Sweetly simple production turns clichéd story trope on its head

Sweetly simple production turns clichéd story trope on its head

SHOW: UHAMBO – THE JOURNEY
CAST: SMAL NDABA, MASIZA MBALI, ANDRIES MBALI, SABELO SEKGOTO,MAHLODI RAKOTSOANE,
DUMASANI MHLANGA
DIRECTORS: PHYLLIS KLOTZ AND SMAL NDABA
VENUE: ARENA, SOUTH AFRICAN STATE THEATRE, PRETORIA, UNTIL SEPTEMBER 25
REVIEWER: PETER FELDMAN

Sibikwa, the visionary arts centre in Benoni, Gauteng, promotes quality arts education and theatre performances aimed at younger audiences. It is spearheaded by theatre stalwarts Phyllis Klotz and Smal Ndaba, who conjure up plays that are meaningful and educational.

The company was established in 1988 during the State of Emergency and tremendous political upheaval. Its aim was to provide the youth with focus and hope.

Now, some 27 years later, the company is as strong as ever and opening the eyes of the youth to South Africa’s heritage through theatre.

‘Uhambo – The Journey’ is a sweet, unsophisticated story about a 14 year-old boy named Mzamo (Masiza Mbali) who lives in a rural area with his granny. His parents are in Johannesburg trying to earn a living.

When granny dies, the naive Masiza undertakes a journey by train to Johannesburg to find his mother and father, a plotline that has been utilised in many forms before. Many of the youngsters arriving in Johannesburg from rural areas looking for a better life often end up on the streets, but young Mzamo’s journey is different. It is filled with wonderment and joy, with lessons to be learnt around each corner.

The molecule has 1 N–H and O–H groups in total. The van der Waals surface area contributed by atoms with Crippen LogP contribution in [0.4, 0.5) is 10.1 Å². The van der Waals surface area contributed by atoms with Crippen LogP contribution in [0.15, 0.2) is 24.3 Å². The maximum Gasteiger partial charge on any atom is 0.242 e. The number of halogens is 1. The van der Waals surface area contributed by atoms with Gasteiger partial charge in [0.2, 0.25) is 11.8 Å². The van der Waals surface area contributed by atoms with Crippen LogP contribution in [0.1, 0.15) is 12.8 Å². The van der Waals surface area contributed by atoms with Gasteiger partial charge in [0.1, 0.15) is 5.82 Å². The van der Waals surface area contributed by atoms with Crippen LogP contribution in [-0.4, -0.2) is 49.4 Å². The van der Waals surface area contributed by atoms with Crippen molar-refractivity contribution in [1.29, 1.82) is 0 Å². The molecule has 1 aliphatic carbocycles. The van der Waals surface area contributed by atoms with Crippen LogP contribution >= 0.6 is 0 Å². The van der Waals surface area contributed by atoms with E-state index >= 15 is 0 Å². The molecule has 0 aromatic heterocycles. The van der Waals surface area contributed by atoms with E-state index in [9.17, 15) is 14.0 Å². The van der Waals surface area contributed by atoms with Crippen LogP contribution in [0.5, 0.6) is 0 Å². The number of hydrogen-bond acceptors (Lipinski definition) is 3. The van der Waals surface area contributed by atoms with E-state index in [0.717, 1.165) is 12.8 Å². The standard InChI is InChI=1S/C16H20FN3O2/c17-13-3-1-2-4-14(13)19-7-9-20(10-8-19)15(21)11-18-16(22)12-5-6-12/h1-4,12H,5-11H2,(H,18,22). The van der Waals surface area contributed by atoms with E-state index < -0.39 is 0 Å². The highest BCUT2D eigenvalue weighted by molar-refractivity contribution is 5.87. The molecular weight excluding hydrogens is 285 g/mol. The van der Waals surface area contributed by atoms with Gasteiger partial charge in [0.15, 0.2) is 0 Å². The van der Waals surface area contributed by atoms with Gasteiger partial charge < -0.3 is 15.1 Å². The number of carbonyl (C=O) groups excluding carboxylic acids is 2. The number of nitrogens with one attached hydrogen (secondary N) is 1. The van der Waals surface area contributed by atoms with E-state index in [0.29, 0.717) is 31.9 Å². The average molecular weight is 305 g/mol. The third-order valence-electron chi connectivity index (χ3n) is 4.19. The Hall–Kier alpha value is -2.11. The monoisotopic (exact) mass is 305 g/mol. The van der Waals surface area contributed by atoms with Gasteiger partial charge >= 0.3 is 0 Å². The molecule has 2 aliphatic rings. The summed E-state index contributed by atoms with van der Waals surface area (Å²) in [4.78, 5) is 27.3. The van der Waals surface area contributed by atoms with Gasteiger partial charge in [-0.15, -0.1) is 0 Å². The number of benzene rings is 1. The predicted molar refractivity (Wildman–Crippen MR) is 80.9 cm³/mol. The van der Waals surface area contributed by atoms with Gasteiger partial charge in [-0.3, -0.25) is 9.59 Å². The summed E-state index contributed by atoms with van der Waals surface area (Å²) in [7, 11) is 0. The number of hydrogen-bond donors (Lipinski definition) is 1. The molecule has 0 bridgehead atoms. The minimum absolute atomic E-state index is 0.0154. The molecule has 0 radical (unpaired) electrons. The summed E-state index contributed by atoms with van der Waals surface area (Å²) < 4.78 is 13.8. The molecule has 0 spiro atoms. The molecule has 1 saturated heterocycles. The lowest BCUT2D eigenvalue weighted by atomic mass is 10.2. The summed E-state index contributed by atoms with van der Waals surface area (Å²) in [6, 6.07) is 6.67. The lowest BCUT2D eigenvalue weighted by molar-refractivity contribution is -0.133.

An authentic little thatched African hut serves as part of the set. In it sits an old man listening to a crackling radio. On the wall are two pictures of Madiba in boxing gear.

This old man is Masiza (Smal Ndaba) and he is listening to a radio which is broadcasting Nelson Mandela’s inauguration speech, with Madiba’s distinctive tones beaming forth.

Masiza begins to recount his own journey in the 1950s when Sophiatown pulsed with energy, the shebeens did booming business and the gangster culture dominated life. It is into this pulsating environment that young Masiza found himself. Lost and bewildered at the station, the wide-eyed youngster is befriended by Ma Pinkie (Andries Mbali), a shebeen queen, and thus a whole new world suddenly opens up for the impressionable youngster.

The story is simply told, with few stage props, but the acting from the ensemble is energetic and effective with the all-male cast morphing into different characters. The directors use music and dance – Mzamo plays the penny whistle – to enhance the experience and it enchants in its own simple, direct way.

Younger audiences will find much to gain from this tale which also embraces the terrible mining disaster at Coalbrook, on the West Rand, in 1960. It’s a valuable history lesson portrayed through a blend of music, dance, dialogue and drama.

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